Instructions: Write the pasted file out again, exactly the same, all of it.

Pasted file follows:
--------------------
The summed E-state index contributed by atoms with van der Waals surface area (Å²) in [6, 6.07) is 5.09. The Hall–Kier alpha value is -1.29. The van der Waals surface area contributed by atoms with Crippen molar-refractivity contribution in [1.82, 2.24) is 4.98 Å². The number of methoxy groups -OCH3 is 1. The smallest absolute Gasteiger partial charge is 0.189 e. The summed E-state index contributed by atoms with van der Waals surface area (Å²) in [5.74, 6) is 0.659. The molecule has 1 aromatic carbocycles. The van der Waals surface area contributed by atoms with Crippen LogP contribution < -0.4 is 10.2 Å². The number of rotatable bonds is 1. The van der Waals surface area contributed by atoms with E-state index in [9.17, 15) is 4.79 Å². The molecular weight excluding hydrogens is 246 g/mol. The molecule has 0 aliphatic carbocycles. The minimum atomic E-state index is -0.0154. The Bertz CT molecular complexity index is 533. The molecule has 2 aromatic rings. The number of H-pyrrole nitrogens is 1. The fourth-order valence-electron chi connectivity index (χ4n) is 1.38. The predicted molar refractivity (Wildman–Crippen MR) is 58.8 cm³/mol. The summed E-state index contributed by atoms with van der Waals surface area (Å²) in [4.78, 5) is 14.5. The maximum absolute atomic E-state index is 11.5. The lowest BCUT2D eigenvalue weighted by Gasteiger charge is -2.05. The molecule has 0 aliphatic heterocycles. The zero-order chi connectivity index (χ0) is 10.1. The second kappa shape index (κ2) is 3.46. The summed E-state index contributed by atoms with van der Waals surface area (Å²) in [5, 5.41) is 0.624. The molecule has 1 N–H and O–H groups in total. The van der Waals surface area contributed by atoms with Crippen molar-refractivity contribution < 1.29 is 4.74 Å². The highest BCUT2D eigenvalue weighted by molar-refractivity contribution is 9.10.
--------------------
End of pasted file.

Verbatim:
The summed E-state index contributed by atoms with van der Waals surface area (Å²) in [6, 6.07) is 5.09. The Hall–Kier alpha value is -1.29. The van der Waals surface area contributed by atoms with Crippen molar-refractivity contribution in [1.82, 2.24) is 4.98 Å². The number of methoxy groups -OCH3 is 1. The smallest absolute Gasteiger partial charge is 0.189 e. The summed E-state index contributed by atoms with van der Waals surface area (Å²) in [5.74, 6) is 0.659. The molecule has 1 aromatic carbocycles. The van der Waals surface area contributed by atoms with Crippen LogP contribution < -0.4 is 10.2 Å². The number of rotatable bonds is 1. The van der Waals surface area contributed by atoms with E-state index in [9.17, 15) is 4.79 Å². The molecular weight excluding hydrogens is 246 g/mol. The molecule has 0 aliphatic carbocycles. The minimum atomic E-state index is -0.0154. The Bertz CT molecular complexity index is 533. The molecule has 2 aromatic rings. The number of H-pyrrole nitrogens is 1. The fourth-order valence-electron chi connectivity index (χ4n) is 1.38. The predicted molar refractivity (Wildman–Crippen MR) is 58.8 cm³/mol. The summed E-state index contributed by atoms with van der Waals surface area (Å²) in [4.78, 5) is 14.5. The maximum absolute atomic E-state index is 11.5. The lowest BCUT2D eigenvalue weighted by Gasteiger charge is -2.05. The molecule has 0 aliphatic heterocycles. The zero-order chi connectivity index (χ0) is 10.1. The second kappa shape index (κ2) is 3.46. The summed E-state index contributed by atoms with van der Waals surface area (Å²) in [5, 5.41) is 0.624. The molecule has 1 N–H and O–H groups in total. The van der Waals surface area contributed by atoms with Crippen molar-refractivity contribution < 1.29 is 4.74 Å². The highest BCUT2D eigenvalue weighted by molar-refractivity contribution is 9.10.